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Re: BIND and live property value consistency

From: Julian Reschke <julian.reschke@gmx.de>
Date: Wed, 29 Jun 2005 17:39:29 +0200
Message-ID: <42C2C0B1.4080100@gmx.de>
To: Lisa Dusseault <lisa@osafoundation.org>
CC: webdav WG <w3c-dist-auth@w3.org>

Lisa Dusseault wrote:
> We disagree on some pretty fundamental issues here, it seems...
> On Jun 21, 2005, at 10:13 AM, Julian Reschke wrote:
>> Lisa,
>> thanks for the feedback.
>> Let me make some base statements before I dig into the details:
>> 1) If the spec can't be implemented within Apache/moddav on a Unix  
>> filesystem (using hard links), there's something wrong with the spec.
> I am not sure about this.  ACL couldn't be implemented on a Unix  
> filesystem using Unix permissions and in the end we had to live with  
> that.  For that matter, you can't implement WebDAV properties on a Unix  
> fs without creating extra data store constructs of some kind.  So I  
> wouldn't agree with a statement this broad although I would agree with  
> a statement to the effect that it's a "nice to have" if bindings can be  
> implemented using Unix fs hard links.

The issue with Apache/mod_dav is this: mod_dav does *not* compute entity 
tags (or lastmodified on it's own), it simply uses the ones already 
implemented in httpd (or whatever the name of the base component is). 
This core component is designed to function completely independantly of 
WebDAV, so it's simply impossible to change the ETag requirements here. 
Of course things look different if a server implements all of 
HTTP/WebDAV/BIND in the same place, but that approach simply isn't going 
to work in all use cases.

>> In general, introducing new requirements not present in either 
>> RFC2616  or RFC2518 is a bad idea.
> I don't agree with this -- a new spec is all about adding new  
> requirements.   Are you talking instead about new requirements that  
> would affect an implementor who wasn't implementing bindings?  That I  
> do agree with, but I'm not suggesting that kind of thing, naturally  
> that is ineffectual.

Actually, this is what you seem to suggest. You're asking for new 
requirements on the behaviour of DAV:get* properties, and these 
requirements affect all servers, not only those aware of bindings.

> The argument (seen elsewhere, e.g. in the property behavior proposal)  
> that any feature that is defined in HTTP can't be defined more  
> carefully in a draft that extends HTTP is one I have to reject for all  
> the interoperability problems that must cause if taken as a general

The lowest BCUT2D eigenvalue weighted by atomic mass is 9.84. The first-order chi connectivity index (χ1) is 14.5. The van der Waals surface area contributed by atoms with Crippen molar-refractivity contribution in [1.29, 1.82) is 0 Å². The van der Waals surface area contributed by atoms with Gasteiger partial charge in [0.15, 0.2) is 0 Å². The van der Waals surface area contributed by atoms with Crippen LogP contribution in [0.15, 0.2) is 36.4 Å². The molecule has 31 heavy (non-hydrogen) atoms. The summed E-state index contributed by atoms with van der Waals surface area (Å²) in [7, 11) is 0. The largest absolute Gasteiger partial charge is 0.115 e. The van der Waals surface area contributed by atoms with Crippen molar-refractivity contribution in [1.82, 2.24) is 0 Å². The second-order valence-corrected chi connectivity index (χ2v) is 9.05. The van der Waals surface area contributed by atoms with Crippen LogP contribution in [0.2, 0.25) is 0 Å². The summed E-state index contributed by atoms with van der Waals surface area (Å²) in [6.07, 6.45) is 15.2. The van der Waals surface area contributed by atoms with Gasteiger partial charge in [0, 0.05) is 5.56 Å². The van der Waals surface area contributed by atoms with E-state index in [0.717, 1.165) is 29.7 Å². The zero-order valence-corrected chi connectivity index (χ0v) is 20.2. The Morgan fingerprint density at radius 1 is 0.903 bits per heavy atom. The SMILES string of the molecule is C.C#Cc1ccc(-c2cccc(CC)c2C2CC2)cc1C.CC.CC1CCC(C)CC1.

> argument.  We can't expect authors of specs to be omniscient -- they  
> can only deal with issues they are made aware of -- and we must be able  
> to help implementors out by making things clear when we have the  chance.

It depends on what the target audience of that spec is. Of course you 
can profile HTTP/WebDAV for some specific scenarios, but that also means 
that what you spec may not be implementable for many servers. This is 
something the BIND spec editors want to avoid.

>> 2) The behaviour of live properties for multiple URIs follows the 
>> same  patterns as for plain HTTP/WebDAV when namespace operations such 
>> as  MOVE are involved (see discussion in  
>> http://lists.w3.org/Archives/Public/w3c-dist-auth/2005AprJun/ 
>> 0001.html>).
> That may be, but I don't see that sufficiently spelled out for  
> implementors to end up with something consistent.  Nor do I think we've  
> examined all the ramifications of that kind of broad statement.

OK, so that's a To-Do item for RFC2518bis.

>> 3) I disagree that it is a problem when RFC2518bis (containing  
>> clarifications on live property behaviour) comes out after BIND; once  
>> it's officially updating RFC2518, this is what readers of the BIND  
>> spec should read (just like RFC3986 is now the current URI spec, and  
>> both RFC2518 and RFC2616 still point to older revisions).
> So Bind will reference RFC2518?  If so, then implementors *can't*  

Of course.

> automatically update the reference to what replaces RFC2518 unless that  
> makes no interoperability differences.  To do so would be to be  
> non-compliant with Bind and what it references.

I'm not sure I follow. In the IETF, this (updates of a base document) 
happens all the time and nobody seems to suggest that RFCs absolutely 
need to be updated just because a base document has progressed to a new 
standards level.

> That also means that implementors of RFC2518 and RFC2616 can't cause  
> backward-compatibility problems with clients by implementing RFC3986  
> and still claim compliance with RFC2518/2616.

Interesting. So why are we talking of RFC2616 all the time, when the